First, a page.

The program has continued to trial new surveillance techniques to detect bedstraw seed and plants in the field, with a trial recently carried out using the GrainCam mounted to a combine during harvesting operations. Improvements to specifications were made enabling it to operate autonomously as previously it required manual intervention. Ongoing research for improving detection continues.

Extension and awareness

Neighbouring landholders of the affected property in West Arthur were provided a status report of the bedstraw eradication program and current procedures in place.

WeedWatcher media article was released in mid- 2017 alerting grain growers and the general public to bedstraw status, urging people to report and providing identification and reporting tools. 

Planned improvements to the program in 2018/19

A meeting with each landholder and DPIRD staff was held at the end of the 2017 season to review the program and look at what is working well and identify areas for improvement. A meeting with each landholder and DPIRD staff was also held at the beginning of the 2018 season to discuss and finalise the 2018 Approved Program.

Some of the main items discussed were

  • Clearing and tidying bush edges and rock heaps was successful in improving spray application in designated locations and the burning of leaf litter in designated bush areas.
    Continue bush, rock push up and burning operations at identified locations as these assisted the program to manage bedstraw by promoting germination and destroying any potential seed.
  • Erosion issues in the quarantine paddocks were raised. Due to the eradication treatments and restrictions applied to the quarantine paddocks, paddock surfaces are mostly bare of vegetation and are prone to wind and/or water erosion.
    Incorporate optional light cultivation (scarifying) of arable areas in quarantine paddocks in the Release Phase to help manage potential erosion for the 2018 Approved Programs. 
  • The borders of the Bedstraw Quarantine area need to be reviewed.
    Designated bush and border areas where bedstraw was present in the quarantined paddocks will be delimited to further define the Quarantine area, including defining the area which may require fencing to exclude stock.
  • Review the status of paddocks entering the Release Phase of the Eradication Program.
    Define and allow previously quarantined areas that are now free of bedstraw to progress through the Release Phase. 
  • Ongoing awareness raising of bedstraw as well as the promotion of bedstraw identification and reporting is needed within farmers and the general public.
    Enhance education and awareness by including bedstraw information with skeleton awareness activities at identified field days and farmer events.

Findings – Program results at a glance

Success of the Program is evident with all paddocks on both properties having now entered the Three Year release phase in 2018 with no plant findings in the arable areas. Successful and timely treatments and searches have prevented seed set and is exhausting the seed bank. 

Identified bush areas within the release paddocks on the West Arthur property remain under quarantine and now pose the highest risk with new finds still being detected. These new finds appear to be linked to soil movement during recent bush clearing operations with very low plant numbers emerging.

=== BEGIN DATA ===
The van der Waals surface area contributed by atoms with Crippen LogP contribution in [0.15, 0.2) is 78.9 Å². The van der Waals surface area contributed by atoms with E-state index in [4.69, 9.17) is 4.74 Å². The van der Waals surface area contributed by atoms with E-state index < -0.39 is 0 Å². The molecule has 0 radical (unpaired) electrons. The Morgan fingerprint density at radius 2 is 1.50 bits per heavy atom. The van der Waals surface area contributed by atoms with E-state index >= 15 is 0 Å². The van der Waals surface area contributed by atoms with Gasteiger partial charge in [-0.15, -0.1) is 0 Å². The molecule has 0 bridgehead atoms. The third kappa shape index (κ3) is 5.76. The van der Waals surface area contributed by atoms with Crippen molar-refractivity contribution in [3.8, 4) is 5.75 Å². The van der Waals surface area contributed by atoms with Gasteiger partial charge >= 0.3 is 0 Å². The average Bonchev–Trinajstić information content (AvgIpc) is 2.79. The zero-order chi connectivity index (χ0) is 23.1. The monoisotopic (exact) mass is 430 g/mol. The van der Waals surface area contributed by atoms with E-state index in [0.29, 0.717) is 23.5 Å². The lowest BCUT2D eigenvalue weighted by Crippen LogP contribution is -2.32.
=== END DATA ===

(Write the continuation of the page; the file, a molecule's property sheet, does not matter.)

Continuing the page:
No findings of bedstraw seed were detected during image analysis of seed samples screened with the use of EyeFoss™ technology. This result provides some level of confidence that bedstraw has been contained to the two known properties and has not been identified in the grain growing areas of Western Australia. 

Infested properties 

There are currently two properties in Western Australia known to be infested with three-horned bedstraw (Galium tricornutum). One property in the West Arthur shire has eight paddocks equating to 280 hectares under quarantine and the second property is in the Merredin shire with one paddock of 48 hectares under quarantine.

West Arthur: In 2017, six of the eight quarantined paddocks progressed to Year One of the Three Year release phase of the eradication program. In 2018, six of the eight quarantined paddocks proceeded to Year Two of the release phase with the remaining two paddocks progressing to Year One of the release phase.

Merredin: In 2017 the quarantined paddock progressed to Year One of the Three Year release phase of the eradication program. In 2018 the paddock proceeded to Year Two of the release phase.

The release phase requires the quarantined areas to be monitored for bedstraw plants. After three ‘clean’ years the property can be released from quarantine.

Area searched

Whole of paddock searches were conducted during September by DPIRD search teams on both properties. This included the release paddocks, all bush areas within the quarantine boundaries as well as non-quarantine areas (an estimated 300ha). Continuous monitoring of known hotspots also occurred throughout the season on both properties.

The eradication activities were complemented by a passive surveillance program funded by the GSHIFS in partnership with Cooperative Bulk Handling (CBH) and Bunge. A total of 8 063 grain samples from the 2017 harvest were collected from targeted CBH and Bunge sites and screened using Eyefoss™ screening technology. Eyefoss™ is used by CBH for commercial grading of grain and employed to screen grain for contamination with bedstraw seed.

Infested area

West Arthur: No bedstraw was found in any arable areas. Seven bush areas (approximately 12ha within the quarantined paddocks) are known be infested. During the 2017 season, 44 bedstraw plants were found in four of the bush areas. 

Merredin: No bedstraw has been detected in 2017. No plants have been detected since 2014.

Of the 8063 samples that were screened, no bedstraw was detected. Continued surveillance is recommended as the risk of bedstraw incursions into Western Australia is ever-present and early detection is the best strategy to quickly eliminate infestations at a minimal cost.

Control treatments

Timely and successful treatments were applied to all quarantined areas with both properties receiving a double knock treatment at the end of the season, including those paddocks in the release phase. This provides confidence that any undetected bedstraw will not survive. The West Arthur property also received treatment to designated bush blocks, compliance treatment to two of the eight quarantine paddocks and a grass control treatment to the six release paddocks to reduce grass cover to assist in searching for bedstraw. 

All operations were audited by DPIRD officers for treatment effectiveness.

herbicide application to control bedstraw


Contact information

Martin Atwell
+61 (0)8 9881 0242